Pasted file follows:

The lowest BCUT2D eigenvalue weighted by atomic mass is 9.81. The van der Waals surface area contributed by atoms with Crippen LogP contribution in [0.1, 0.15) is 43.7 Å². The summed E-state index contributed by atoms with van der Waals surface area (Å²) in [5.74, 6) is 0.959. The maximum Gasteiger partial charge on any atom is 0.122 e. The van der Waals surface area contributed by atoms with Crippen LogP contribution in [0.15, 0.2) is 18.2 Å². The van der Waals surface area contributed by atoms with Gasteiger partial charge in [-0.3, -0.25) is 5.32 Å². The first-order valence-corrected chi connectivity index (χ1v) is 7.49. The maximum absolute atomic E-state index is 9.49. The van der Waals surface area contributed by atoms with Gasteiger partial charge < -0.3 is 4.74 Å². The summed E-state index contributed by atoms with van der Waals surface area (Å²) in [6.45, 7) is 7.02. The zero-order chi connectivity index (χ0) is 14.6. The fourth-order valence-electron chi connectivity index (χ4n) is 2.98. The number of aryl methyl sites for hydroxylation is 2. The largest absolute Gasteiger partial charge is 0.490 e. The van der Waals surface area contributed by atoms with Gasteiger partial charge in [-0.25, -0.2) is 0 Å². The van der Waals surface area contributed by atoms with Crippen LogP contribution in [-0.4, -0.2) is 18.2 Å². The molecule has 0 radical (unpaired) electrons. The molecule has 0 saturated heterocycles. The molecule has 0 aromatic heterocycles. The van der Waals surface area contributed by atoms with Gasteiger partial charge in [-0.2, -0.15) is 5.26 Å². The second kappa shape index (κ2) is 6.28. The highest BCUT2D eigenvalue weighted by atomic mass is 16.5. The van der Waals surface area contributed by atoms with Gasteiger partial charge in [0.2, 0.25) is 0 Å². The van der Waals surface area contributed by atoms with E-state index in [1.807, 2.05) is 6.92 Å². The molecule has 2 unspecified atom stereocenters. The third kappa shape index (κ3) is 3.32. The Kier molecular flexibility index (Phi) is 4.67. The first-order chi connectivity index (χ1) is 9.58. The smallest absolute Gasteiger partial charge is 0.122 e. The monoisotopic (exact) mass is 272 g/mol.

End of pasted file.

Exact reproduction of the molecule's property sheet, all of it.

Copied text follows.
The lowest BCUT2D eigenvalue weighted by atomic mass is 9.81. The van der Waals surface area contributed by atoms with Crippen LogP contribution in [0.1, 0.15) is 43.7 Å². The summed E-state index contributed by atoms with van der Waals surface area (Å²) in [5.74, 6) is 0.959. The maximum Gasteiger partial charge on any atom is 0.122 e. The van der Waals surface area contributed by atoms with Crippen LogP contribution in [0.15, 0.2) is 18.2 Å². The van der Waals surface area contributed by atoms with Gasteiger partial charge in [-0.3, -0.25) is 5.32 Å². The first-order valence-corrected chi connectivity index (χ1v) is 7.49. The maximum absolute atomic E-state index is 9.49. The van der Waals surface area contributed by atoms with Gasteiger partial charge < -0.3 is 4.74 Å². The summed E-state index contributed by atoms with van der Waals surface area (Å²) in [6.45, 7) is 7.02. The zero-order chi connectivity index (χ0) is 14.6. The fourth-order valence-electron chi connectivity index (χ4n) is 2.98. The number of aryl methyl sites for hydroxylation is 2. The largest absolute Gasteiger partial charge is 0.490 e. The van der Waals surface area contributed by atoms with Gasteiger partial charge in [-0.25, -0.2) is 0 Å². The van der Waals surface area contributed by atoms with Crippen LogP contribution in [-0.4, -0.2) is 18.2 Å². The molecule has 0 radical (unpaired) electrons. The molecule has 0 saturated heterocycles. The molecule has 0 aromatic heterocycles. The van der Waals surface area contributed by atoms with Gasteiger partial charge in [-0.2, -0.15) is 5.26 Å². The second kappa shape index (κ2) is 6.28. The highest BCUT2D eigenvalue weighted by atomic mass is 16.5. The van der Waals surface area contributed by atoms with Gasteiger partial charge in [0.2, 0.25) is 0 Å². The van der Waals surface area contributed by atoms with E-state index in [1.807, 2.05) is 6.92 Å². The molecule has 2 unspecified atom stereocenters. The third kappa shape index (κ3) is 3.32. The Kier molecular flexibility index (Phi) is 4.67. The first-order chi connectivity index (χ1) is 9.58. The smallest absolute Gasteiger partial charge is 0.122 e. The monoisotopic (exact) mass is 272 g/mol.